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Torrential rainfall continues to swamp parts of the South, smashing March records, and triggering major flash flooding and worsening river flooding in parts of Louisiana, Texas, Arkansas and Mississippi. Heavy rain has also spread into parts of western Tennessee, western Kentucky, and western Mississippi.

More than 20 inches of rain had fallen near Monroe, Louisiana, by Thursday morning, prompting numerous rescues. The official airport reporting station in Monroe had picked up 18.97 inches of rain in about two days by 5 p.m. CST Thursday. This is closing in on the record wettest month for that location set in October 2009 when 20.56 inches was recorded.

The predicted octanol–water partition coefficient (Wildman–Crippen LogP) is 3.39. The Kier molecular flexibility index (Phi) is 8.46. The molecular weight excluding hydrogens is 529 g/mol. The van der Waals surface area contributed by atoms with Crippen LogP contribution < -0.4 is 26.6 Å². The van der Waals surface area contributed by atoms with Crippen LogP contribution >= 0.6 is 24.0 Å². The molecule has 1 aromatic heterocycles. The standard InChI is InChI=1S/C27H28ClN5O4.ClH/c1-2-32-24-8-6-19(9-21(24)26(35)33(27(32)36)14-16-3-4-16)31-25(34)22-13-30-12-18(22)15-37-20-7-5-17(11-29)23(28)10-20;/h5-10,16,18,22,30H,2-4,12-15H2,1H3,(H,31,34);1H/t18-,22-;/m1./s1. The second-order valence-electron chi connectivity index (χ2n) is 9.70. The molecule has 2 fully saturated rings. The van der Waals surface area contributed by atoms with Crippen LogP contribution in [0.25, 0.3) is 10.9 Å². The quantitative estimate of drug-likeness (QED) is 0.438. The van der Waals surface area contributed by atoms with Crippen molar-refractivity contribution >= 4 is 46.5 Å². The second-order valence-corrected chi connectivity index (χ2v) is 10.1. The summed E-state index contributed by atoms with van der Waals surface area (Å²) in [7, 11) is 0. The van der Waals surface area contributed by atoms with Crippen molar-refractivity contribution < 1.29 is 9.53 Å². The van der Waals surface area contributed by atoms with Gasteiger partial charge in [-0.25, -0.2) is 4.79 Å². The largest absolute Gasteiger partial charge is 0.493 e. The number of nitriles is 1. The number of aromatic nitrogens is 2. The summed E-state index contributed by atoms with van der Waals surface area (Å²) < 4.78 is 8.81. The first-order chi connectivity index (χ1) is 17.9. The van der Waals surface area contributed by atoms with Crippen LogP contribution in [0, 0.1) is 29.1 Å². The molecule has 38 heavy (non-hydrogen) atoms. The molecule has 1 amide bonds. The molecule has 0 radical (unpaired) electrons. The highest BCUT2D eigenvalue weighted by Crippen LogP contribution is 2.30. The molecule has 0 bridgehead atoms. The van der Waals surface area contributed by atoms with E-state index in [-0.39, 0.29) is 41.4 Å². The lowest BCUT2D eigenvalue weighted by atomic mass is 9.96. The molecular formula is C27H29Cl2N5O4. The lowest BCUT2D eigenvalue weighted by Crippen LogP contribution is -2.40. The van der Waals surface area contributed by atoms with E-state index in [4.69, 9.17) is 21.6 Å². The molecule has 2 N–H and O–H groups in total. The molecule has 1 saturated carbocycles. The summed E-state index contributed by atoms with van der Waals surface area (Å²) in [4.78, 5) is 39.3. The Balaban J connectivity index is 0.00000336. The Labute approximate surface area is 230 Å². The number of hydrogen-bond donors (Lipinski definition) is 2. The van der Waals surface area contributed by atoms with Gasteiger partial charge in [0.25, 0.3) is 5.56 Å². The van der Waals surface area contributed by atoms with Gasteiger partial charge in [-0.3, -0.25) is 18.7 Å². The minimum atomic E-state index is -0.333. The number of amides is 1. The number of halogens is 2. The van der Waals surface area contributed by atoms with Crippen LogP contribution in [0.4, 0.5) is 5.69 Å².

Major flooding has also swamped the Shreveport, Louisiana, area where up to 16 inches of rain has fallen. Elsewhere, double-digit rainfall totals have been recorded in east Texas, southern Arkansas, and northwest Mississippi.

Record flooding is now forecast along a stretch of the Sabine River next week along the Texas/Louisiana border, due to record releases from Toledo Bend Reservoir, first put in service in 1966. In some locations, the river may see levels not seen since 1884.

Why This Is Happening

A massive, slow-moving, southward dip in the jet stream inched east across Mexico, then near the Gulf Coast, funneling deep, tropical moisture into parts of the South and Mississippi Valley, a rather unusual pattern for early March.

In fact, atmospheric moisture values (known to meteorologists as “precipitable water”) may near or top March records from the northern Gulf Coast into the Great Lakes, values last seen this time of year during the record-shattering March 2012 heat wave.


Written By Quincy Vagell and Chris Dolce and Jon Erdman

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